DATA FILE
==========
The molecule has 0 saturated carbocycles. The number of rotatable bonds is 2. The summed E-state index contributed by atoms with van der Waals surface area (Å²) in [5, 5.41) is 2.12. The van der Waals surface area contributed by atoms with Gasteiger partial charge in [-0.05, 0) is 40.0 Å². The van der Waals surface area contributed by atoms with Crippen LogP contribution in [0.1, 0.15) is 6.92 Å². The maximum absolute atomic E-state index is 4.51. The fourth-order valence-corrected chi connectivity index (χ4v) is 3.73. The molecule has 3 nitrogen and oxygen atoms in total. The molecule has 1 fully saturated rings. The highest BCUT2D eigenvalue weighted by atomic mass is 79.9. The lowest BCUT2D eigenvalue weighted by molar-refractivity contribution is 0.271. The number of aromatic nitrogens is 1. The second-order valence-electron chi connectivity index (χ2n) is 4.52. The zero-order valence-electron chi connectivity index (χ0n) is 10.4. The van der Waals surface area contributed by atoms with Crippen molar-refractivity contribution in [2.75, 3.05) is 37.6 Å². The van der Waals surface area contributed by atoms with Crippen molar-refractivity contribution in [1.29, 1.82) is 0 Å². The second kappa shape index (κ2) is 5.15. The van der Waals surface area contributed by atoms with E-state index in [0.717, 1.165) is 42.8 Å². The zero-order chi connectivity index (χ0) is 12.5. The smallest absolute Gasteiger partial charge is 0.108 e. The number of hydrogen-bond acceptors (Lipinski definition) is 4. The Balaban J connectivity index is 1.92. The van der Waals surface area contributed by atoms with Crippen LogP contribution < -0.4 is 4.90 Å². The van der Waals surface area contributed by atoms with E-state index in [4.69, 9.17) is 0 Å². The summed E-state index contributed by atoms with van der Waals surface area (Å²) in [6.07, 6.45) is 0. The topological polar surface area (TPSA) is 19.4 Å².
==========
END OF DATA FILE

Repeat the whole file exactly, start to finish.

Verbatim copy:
The molecule has 0 saturated carbocycles. The number of rotatable bonds is 2. The summed E-state index contributed by atoms with van der Waals surface area (Å²) in [5, 5.41) is 2.12. The van der Waals surface area contributed by atoms with Gasteiger partial charge in [-0.05, 0) is 40.0 Å². The van der Waals surface area contributed by atoms with Crippen LogP contribution in [0.1, 0.15) is 6.92 Å². The maximum absolute atomic E-state index is 4.51. The fourth-order valence-corrected chi connectivity index (χ4v) is 3.73. The molecule has 3 nitrogen and oxygen atoms in total. The molecule has 1 fully saturated rings. The highest BCUT2D eigenvalue weighted by atomic mass is 79.9. The lowest BCUT2D eigenvalue weighted by molar-refractivity contribution is 0.271. The number of aromatic nitrogens is 1. The second-order valence-electron chi connectivity index (χ2n) is 4.52. The zero-order valence-electron chi connectivity index (χ0n) is 10.4. The van der Waals surface area contributed by atoms with Crippen molar-refractivity contribution in [2.75, 3.05) is 37.6 Å². The van der Waals surface area contributed by atoms with Crippen molar-refractivity contribution in [1.29, 1.82) is 0 Å². The second kappa shape index (κ2) is 5.15. The van der Waals surface area contributed by atoms with E-state index in [0.717, 1.165) is 42.8 Å². The zero-order chi connectivity index (χ0) is 12.5. The smallest absolute Gasteiger partial charge is 0.108 e. The number of hydrogen-bond acceptors (Lipinski definition) is 4. The Balaban J connectivity index is 1.92. The van der Waals surface area contributed by atoms with Crippen LogP contribution < -0.4 is 4.90 Å². The van der Waals surface area contributed by atoms with E-state index in [4.69, 9.17) is 0 Å². The summed E-state index contributed by atoms with van der Waals surface area (Å²) in [6.07, 6.45) is 0. The topological polar surface area (TPSA) is 19.4 Å².